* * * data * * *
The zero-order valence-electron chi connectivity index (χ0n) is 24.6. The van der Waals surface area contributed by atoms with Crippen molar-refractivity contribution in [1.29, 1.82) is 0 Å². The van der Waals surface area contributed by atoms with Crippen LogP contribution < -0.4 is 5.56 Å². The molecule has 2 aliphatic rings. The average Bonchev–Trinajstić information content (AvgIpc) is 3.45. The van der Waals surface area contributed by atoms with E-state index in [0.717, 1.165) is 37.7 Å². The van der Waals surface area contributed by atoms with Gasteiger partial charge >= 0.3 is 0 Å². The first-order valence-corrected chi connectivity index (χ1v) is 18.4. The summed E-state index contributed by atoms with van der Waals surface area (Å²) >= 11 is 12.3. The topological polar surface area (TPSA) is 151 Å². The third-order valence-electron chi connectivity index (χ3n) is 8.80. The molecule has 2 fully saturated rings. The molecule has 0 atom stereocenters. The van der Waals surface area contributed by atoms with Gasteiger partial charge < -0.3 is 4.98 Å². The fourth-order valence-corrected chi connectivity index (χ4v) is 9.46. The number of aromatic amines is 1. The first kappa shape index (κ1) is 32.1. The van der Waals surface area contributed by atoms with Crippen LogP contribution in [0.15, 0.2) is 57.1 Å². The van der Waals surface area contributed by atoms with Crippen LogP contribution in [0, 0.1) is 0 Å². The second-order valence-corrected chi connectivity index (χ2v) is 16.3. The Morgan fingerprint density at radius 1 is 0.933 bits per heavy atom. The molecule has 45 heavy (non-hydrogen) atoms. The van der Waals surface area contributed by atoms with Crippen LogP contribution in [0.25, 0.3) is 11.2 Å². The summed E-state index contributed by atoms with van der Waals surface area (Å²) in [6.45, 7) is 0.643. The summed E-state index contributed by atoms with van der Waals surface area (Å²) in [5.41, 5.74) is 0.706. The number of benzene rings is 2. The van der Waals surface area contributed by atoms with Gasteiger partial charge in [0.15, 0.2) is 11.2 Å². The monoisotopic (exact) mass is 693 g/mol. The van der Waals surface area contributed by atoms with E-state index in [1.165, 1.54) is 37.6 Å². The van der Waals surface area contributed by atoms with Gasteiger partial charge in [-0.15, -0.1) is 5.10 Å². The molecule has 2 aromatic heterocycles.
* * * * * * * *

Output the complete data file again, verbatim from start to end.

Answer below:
The zero-order valence-electron chi connectivity index (χ0n) is 24.6. The van der Waals surface area contributed by atoms with Crippen molar-refractivity contribution in [1.29, 1.82) is 0 Å². The van der Waals surface area contributed by atoms with Crippen LogP contribution < -0.4 is 5.56 Å². The molecule has 2 aliphatic rings. The average Bonchev–Trinajstić information content (AvgIpc) is 3.45. The van der Waals surface area contributed by atoms with E-state index in [0.717, 1.165) is 37.7 Å². The van der Waals surface area contributed by atoms with Gasteiger partial charge >= 0.3 is 0 Å². The first-order valence-corrected chi connectivity index (χ1v) is 18.4. The summed E-state index contributed by atoms with van der Waals surface area (Å²) >= 11 is 12.3. The topological polar surface area (TPSA) is 151 Å². The third-order valence-electron chi connectivity index (χ3n) is 8.80. The molecule has 2 fully saturated rings. The molecule has 0 atom stereocenters. The van der Waals surface area contributed by atoms with Gasteiger partial charge < -0.3 is 4.98 Å². The fourth-order valence-corrected chi connectivity index (χ4v) is 9.46. The number of aromatic amines is 1. The first kappa shape index (κ1) is 32.1. The van der Waals surface area contributed by atoms with Crippen LogP contribution in [0.15, 0.2) is 57.1 Å². The van der Waals surface area contributed by atoms with Crippen LogP contribution in [0, 0.1) is 0 Å². The second-order valence-corrected chi connectivity index (χ2v) is 16.3. The Morgan fingerprint density at radius 1 is 0.933 bits per heavy atom. The molecule has 45 heavy (non-hydrogen) atoms. The van der Waals surface area contributed by atoms with Crippen LogP contribution in [0.25, 0.3) is 11.2 Å². The summed E-state index contributed by atoms with van der Waals surface area (Å²) in [6.45, 7) is 0.643. The summed E-state index contributed by atoms with van der Waals surface area (Å²) in [5.41, 5.74) is 0.706. The number of benzene rings is 2. The van der Waals surface area contributed by atoms with Gasteiger partial charge in [0.15, 0.2) is 11.2 Å². The monoisotopic (exact) mass is 693 g/mol. The van der Waals surface area contributed by atoms with E-state index in [1.165, 1.54) is 37.6 Å². The van der Waals surface area contributed by atoms with Gasteiger partial charge in [-0.15, -0.1) is 5.10 Å². The molecule has 2 aromatic heterocycles.